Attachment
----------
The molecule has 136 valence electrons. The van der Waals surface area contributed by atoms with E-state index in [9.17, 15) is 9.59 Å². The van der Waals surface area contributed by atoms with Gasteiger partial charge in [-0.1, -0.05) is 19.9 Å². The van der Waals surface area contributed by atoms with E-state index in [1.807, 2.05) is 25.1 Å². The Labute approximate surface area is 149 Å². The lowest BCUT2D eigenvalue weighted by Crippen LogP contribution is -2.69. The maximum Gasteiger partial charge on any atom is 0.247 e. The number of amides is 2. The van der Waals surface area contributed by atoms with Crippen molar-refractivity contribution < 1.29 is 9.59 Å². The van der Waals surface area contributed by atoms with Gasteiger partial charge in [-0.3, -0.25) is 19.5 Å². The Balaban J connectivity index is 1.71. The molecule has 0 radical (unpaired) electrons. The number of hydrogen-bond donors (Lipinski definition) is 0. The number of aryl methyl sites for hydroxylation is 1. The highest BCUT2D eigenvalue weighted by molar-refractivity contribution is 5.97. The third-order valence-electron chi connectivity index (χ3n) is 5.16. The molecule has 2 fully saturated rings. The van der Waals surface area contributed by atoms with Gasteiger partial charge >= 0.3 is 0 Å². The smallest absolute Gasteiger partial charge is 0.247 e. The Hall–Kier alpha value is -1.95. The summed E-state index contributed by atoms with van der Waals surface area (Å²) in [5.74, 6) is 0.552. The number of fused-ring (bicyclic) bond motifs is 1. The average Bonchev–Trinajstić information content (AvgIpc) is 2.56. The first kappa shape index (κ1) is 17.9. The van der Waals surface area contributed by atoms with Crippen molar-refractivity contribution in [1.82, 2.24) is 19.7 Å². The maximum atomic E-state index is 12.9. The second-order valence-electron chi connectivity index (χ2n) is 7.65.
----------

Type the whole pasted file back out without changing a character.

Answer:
The molecule has 136 valence electrons. The van der Waals surface area contributed by atoms with E-state index in [9.17, 15) is 9.59 Å². The van der Waals surface area contributed by atoms with Gasteiger partial charge in [-0.1, -0.05) is 19.9 Å². The van der Waals surface area contributed by atoms with E-state index in [1.807, 2.05) is 25.1 Å². The Labute approximate surface area is 149 Å². The lowest BCUT2D eigenvalue weighted by Crippen LogP contribution is -2.69. The maximum Gasteiger partial charge on any atom is 0.247 e. The number of amides is 2. The van der Waals surface area contributed by atoms with Crippen molar-refractivity contribution < 1.29 is 9.59 Å². The van der Waals surface area contributed by atoms with Gasteiger partial charge in [-0.3, -0.25) is 19.5 Å². The Balaban J connectivity index is 1.71. The molecule has 0 radical (unpaired) electrons. The number of hydrogen-bond donors (Lipinski definition) is 0. The number of aryl methyl sites for hydroxylation is 1. The highest BCUT2D eigenvalue weighted by molar-refractivity contribution is 5.97. The third-order valence-electron chi connectivity index (χ3n) is 5.16. The molecule has 2 fully saturated rings. The van der Waals surface area contributed by atoms with Gasteiger partial charge >= 0.3 is 0 Å². The smallest absolute Gasteiger partial charge is 0.247 e. The Hall–Kier alpha value is -1.95. The summed E-state index contributed by atoms with van der Waals surface area (Å²) in [5.74, 6) is 0.552. The number of fused-ring (bicyclic) bond motifs is 1. The average Bonchev–Trinajstić information content (AvgIpc) is 2.56. The first kappa shape index (κ1) is 17.9. The van der Waals surface area contributed by atoms with Crippen molar-refractivity contribution in [1.82, 2.24) is 19.7 Å². The maximum atomic E-state index is 12.9. The second-order valence-electron chi connectivity index (χ2n) is 7.65.